Wohnort: Made in Cosmos
|Verfasst am: 29.12.2022, 22:46 Titel: Origin of Life, Ancient DNA, Panspermia, and Aliens
|Betül Kacar (born 1983) is a Turkish-American astrobiologist and an Assistant Professor at the University of Wisconsin. She directs a NASA Astrobiology Research Center exploring the essential attributes of life, its origins and how they should shape our notions of habitability and the search for life on other worlds.
Kacar was born in Istanbul. She was the first woman in her family to receive formal education. She studied chemistry at Marmara University. She received Howard Hughes Medical Institute undergraduate fellowship to spend a summer conducting scientific research in Emory University studying organic chemistry. She returned to Emory University in 2004, and eventually earned a PhD in Biomolecular Chemistry in 2010 in enzyme structure-function relationship. Kacar transitioned to study origins of life after Ph.D. She was appointed as a NASA postdoctoral fellow at Georgia Institute of Technology in 2010. She was awarded a NASA scholarship in 2011, followed by funding from the NASA Astrobiology Institute and Exobiology Branch in 2013. She joined Harvard University in 2014, where she led an independent research group as a fellow in the Department of Organismic and Evolutionary Biology. In 2015, she received the Templeton Fellowship and became a member of the Harvard Origins Initiative. Kacar was named NASA Early Career Faculty Fellow in 2019. In 2020, she received the Scialog fellowship for her studies on life in the universe by the Research Corporation and Science Advancement.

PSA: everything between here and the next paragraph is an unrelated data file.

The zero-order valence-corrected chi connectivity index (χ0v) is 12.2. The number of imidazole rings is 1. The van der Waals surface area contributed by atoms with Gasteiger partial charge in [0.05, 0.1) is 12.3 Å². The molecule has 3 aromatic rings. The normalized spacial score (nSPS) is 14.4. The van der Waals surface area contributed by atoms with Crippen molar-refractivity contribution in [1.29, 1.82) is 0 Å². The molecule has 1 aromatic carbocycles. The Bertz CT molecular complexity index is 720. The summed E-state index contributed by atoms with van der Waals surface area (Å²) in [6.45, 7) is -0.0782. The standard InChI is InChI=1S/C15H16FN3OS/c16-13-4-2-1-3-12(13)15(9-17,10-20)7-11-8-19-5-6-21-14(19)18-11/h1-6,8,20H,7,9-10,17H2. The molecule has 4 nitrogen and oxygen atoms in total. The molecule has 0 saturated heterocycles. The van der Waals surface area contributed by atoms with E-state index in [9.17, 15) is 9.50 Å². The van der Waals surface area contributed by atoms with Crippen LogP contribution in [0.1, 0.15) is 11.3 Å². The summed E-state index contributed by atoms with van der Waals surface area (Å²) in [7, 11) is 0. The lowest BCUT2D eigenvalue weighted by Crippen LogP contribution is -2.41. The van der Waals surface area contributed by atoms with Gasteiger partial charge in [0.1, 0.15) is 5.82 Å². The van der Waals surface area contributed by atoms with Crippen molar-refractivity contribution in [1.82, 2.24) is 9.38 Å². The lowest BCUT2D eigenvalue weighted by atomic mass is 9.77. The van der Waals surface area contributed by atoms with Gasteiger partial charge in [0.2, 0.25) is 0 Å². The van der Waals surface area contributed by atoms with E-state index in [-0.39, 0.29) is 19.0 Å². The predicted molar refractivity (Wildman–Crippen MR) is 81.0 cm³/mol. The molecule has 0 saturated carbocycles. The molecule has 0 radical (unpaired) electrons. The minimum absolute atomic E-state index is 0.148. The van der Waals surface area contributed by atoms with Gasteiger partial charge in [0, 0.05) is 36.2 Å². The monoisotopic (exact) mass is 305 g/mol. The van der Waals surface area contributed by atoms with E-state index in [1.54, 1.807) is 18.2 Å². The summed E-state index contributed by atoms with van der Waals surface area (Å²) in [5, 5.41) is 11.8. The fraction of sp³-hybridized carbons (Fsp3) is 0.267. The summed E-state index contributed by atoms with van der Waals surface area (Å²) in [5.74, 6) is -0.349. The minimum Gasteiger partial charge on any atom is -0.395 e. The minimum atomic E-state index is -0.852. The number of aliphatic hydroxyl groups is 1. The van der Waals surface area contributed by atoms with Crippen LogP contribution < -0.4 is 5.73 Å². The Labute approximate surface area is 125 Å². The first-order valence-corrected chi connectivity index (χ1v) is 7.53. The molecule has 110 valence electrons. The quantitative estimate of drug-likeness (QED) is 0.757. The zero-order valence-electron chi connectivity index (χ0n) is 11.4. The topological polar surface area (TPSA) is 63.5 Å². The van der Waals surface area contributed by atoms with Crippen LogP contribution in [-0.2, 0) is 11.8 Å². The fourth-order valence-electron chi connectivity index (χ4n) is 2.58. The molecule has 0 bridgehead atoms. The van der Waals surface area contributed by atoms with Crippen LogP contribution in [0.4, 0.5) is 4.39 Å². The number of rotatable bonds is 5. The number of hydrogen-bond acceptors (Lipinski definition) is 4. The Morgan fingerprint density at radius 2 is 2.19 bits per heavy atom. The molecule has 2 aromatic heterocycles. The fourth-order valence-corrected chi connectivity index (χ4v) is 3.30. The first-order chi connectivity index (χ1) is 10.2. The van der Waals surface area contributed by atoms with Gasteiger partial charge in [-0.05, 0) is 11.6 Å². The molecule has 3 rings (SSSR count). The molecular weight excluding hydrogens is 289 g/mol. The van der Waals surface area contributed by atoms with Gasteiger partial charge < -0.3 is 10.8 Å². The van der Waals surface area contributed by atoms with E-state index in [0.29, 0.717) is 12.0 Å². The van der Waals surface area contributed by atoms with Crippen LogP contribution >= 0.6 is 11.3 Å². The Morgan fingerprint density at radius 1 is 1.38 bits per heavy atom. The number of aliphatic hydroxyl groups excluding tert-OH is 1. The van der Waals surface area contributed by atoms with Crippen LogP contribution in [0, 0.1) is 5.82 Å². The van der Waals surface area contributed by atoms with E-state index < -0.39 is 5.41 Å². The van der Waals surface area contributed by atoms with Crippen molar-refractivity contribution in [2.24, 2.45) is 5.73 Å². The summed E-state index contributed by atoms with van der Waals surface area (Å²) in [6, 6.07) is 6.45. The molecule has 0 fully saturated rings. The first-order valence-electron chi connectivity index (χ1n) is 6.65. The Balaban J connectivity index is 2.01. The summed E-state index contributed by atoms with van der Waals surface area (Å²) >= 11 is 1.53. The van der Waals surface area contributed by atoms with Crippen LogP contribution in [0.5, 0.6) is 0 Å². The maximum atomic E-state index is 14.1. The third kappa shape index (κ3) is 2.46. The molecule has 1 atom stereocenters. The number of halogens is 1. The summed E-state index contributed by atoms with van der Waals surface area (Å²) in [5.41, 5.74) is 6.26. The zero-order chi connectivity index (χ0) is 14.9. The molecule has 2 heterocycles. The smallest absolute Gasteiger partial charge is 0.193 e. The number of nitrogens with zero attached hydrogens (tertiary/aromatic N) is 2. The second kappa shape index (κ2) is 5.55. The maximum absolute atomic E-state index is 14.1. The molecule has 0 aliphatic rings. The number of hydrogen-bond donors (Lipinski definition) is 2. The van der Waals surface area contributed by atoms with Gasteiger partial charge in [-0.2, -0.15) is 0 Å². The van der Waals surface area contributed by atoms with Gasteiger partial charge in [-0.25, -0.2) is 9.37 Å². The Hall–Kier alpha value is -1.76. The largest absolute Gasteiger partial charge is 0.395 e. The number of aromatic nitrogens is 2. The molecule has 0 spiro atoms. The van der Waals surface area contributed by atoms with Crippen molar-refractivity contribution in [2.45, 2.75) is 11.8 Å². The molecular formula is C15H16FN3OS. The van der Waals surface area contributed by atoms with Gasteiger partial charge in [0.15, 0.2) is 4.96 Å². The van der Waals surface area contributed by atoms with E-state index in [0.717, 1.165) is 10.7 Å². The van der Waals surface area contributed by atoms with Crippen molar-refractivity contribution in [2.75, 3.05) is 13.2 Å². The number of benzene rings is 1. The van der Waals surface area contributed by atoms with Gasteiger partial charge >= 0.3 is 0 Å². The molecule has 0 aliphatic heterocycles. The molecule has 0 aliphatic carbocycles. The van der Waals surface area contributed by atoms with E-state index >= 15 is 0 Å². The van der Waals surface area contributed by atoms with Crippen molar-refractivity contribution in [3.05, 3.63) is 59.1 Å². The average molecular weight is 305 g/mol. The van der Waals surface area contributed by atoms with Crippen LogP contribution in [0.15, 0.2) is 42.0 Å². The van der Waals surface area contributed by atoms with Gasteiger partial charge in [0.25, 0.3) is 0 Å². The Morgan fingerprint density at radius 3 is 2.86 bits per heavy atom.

We could kick-start life on another planet. Should we?
"Life makes our planet an incredibly exotic place compared to the rest of the known universe," says astrobiologist Betül Kaçar, whose research uses statistics and mathematical models to simulate ancient environments and gather insights into the origins of existence. In this fascinating talk, she explores how a deeper understanding of chemistry could lead to the "secret sauce" for sparking life on other planets -- and asks us to ponder an important question: If we could kick-start life in the universe, should we?